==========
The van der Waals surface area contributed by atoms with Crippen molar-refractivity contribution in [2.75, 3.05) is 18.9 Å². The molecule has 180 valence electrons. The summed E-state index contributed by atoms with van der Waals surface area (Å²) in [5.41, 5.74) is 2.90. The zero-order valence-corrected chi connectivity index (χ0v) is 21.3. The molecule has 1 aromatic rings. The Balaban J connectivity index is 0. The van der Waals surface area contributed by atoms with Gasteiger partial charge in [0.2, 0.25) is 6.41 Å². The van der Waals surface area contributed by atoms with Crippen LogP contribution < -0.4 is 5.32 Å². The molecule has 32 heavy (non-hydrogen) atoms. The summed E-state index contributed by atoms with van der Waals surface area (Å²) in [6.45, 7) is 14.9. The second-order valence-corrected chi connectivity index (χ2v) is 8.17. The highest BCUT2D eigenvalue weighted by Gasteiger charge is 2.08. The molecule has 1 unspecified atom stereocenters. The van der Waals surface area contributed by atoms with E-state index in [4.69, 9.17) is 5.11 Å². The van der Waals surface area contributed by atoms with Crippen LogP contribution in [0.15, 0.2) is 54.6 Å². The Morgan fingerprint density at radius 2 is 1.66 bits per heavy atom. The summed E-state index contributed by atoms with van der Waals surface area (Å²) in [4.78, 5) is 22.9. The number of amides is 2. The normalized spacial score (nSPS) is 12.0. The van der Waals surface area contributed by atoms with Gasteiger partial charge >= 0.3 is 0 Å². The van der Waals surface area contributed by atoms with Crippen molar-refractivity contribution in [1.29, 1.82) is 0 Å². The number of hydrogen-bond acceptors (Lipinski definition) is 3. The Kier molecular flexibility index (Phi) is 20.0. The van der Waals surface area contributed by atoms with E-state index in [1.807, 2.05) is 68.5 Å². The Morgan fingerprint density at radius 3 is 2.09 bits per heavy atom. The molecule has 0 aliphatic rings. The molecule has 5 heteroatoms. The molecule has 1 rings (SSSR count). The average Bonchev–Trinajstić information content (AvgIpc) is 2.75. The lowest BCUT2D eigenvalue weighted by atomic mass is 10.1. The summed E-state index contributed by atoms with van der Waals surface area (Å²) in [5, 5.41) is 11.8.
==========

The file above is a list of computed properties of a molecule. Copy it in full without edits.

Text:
The van der Waals surface area contributed by atoms with Crippen molar-refractivity contribution in [2.75, 3.05) is 18.9 Å². The molecule has 180 valence electrons. The summed E-state index contributed by atoms with van der Waals surface area (Å²) in [5.41, 5.74) is 2.90. The zero-order valence-corrected chi connectivity index (χ0v) is 21.3. The molecule has 1 aromatic rings. The Balaban J connectivity index is 0. The van der Waals surface area contributed by atoms with Gasteiger partial charge in [0.2, 0.25) is 6.41 Å². The van der Waals surface area contributed by atoms with Crippen LogP contribution < -0.4 is 5.32 Å². The molecule has 32 heavy (non-hydrogen) atoms. The summed E-state index contributed by atoms with van der Waals surface area (Å²) in [6.45, 7) is 14.9. The second-order valence-corrected chi connectivity index (χ2v) is 8.17. The highest BCUT2D eigenvalue weighted by Gasteiger charge is 2.08. The molecule has 1 unspecified atom stereocenters. The van der Waals surface area contributed by atoms with E-state index in [4.69, 9.17) is 5.11 Å². The van der Waals surface area contributed by atoms with Crippen LogP contribution in [0.15, 0.2) is 54.6 Å². The Morgan fingerprint density at radius 2 is 1.66 bits per heavy atom. The summed E-state index contributed by atoms with van der Waals surface area (Å²) in [4.78, 5) is 22.9. The number of amides is 2. The normalized spacial score (nSPS) is 12.0. The van der Waals surface area contributed by atoms with Gasteiger partial charge >= 0.3 is 0 Å². The van der Waals surface area contributed by atoms with Crippen molar-refractivity contribution in [1.29, 1.82) is 0 Å². The number of hydrogen-bond acceptors (Lipinski definition) is 3. The Kier molecular flexibility index (Phi) is 20.0. The van der Waals surface area contributed by atoms with E-state index in [1.807, 2.05) is 68.5 Å². The Morgan fingerprint density at radius 3 is 2.09 bits per heavy atom. The molecule has 0 aliphatic rings. The molecule has 5 heteroatoms. The molecule has 1 rings (SSSR count). The average Bonchev–Trinajstić information content (AvgIpc) is 2.75. The lowest BCUT2D eigenvalue weighted by atomic mass is 10.1. The summed E-state index contributed by atoms with van der Waals surface area (Å²) in [5, 5.41) is 11.8.